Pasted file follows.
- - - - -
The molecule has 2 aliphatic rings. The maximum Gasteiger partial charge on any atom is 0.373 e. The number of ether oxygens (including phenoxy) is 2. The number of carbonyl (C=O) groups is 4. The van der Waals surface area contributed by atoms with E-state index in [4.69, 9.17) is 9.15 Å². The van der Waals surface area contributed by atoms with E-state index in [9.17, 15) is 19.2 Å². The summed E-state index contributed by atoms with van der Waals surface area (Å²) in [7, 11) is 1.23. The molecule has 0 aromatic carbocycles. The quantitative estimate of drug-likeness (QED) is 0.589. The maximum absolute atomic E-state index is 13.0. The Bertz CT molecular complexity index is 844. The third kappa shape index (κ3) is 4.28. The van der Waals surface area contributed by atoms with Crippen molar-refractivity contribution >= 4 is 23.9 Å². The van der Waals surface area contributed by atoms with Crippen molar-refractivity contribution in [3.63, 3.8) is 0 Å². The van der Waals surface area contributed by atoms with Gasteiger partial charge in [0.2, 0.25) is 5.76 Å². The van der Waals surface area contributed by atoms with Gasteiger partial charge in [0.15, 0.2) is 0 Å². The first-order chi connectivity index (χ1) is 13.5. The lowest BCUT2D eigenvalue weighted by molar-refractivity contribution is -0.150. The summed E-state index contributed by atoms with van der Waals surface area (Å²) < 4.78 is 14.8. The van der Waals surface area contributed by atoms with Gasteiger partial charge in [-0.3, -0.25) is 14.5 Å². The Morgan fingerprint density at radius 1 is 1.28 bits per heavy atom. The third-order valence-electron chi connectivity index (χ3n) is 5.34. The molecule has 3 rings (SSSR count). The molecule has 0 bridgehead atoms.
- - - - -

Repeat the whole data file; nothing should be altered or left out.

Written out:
The molecule has 2 aliphatic rings. The maximum Gasteiger partial charge on any atom is 0.373 e. The number of ether oxygens (including phenoxy) is 2. The number of carbonyl (C=O) groups is 4. The van der Waals surface area contributed by atoms with E-state index in [4.69, 9.17) is 9.15 Å². The van der Waals surface area contributed by atoms with E-state index in [9.17, 15) is 19.2 Å². The summed E-state index contributed by atoms with van der Waals surface area (Å²) in [7, 11) is 1.23. The molecule has 0 aromatic carbocycles. The quantitative estimate of drug-likeness (QED) is 0.589. The maximum absolute atomic E-state index is 13.0. The Bertz CT molecular complexity index is 844. The third kappa shape index (κ3) is 4.28. The van der Waals surface area contributed by atoms with Crippen molar-refractivity contribution >= 4 is 23.9 Å². The van der Waals surface area contributed by atoms with Crippen molar-refractivity contribution in [3.63, 3.8) is 0 Å². The van der Waals surface area contributed by atoms with Gasteiger partial charge in [0.2, 0.25) is 5.76 Å². The van der Waals surface area contributed by atoms with Gasteiger partial charge in [0.15, 0.2) is 0 Å². The first-order chi connectivity index (χ1) is 13.5. The lowest BCUT2D eigenvalue weighted by molar-refractivity contribution is -0.150. The summed E-state index contributed by atoms with van der Waals surface area (Å²) < 4.78 is 14.8. The van der Waals surface area contributed by atoms with Gasteiger partial charge in [-0.3, -0.25) is 14.5 Å². The Morgan fingerprint density at radius 1 is 1.28 bits per heavy atom. The third-order valence-electron chi connectivity index (χ3n) is 5.34. The molecule has 3 rings (SSSR count). The molecule has 0 bridgehead atoms.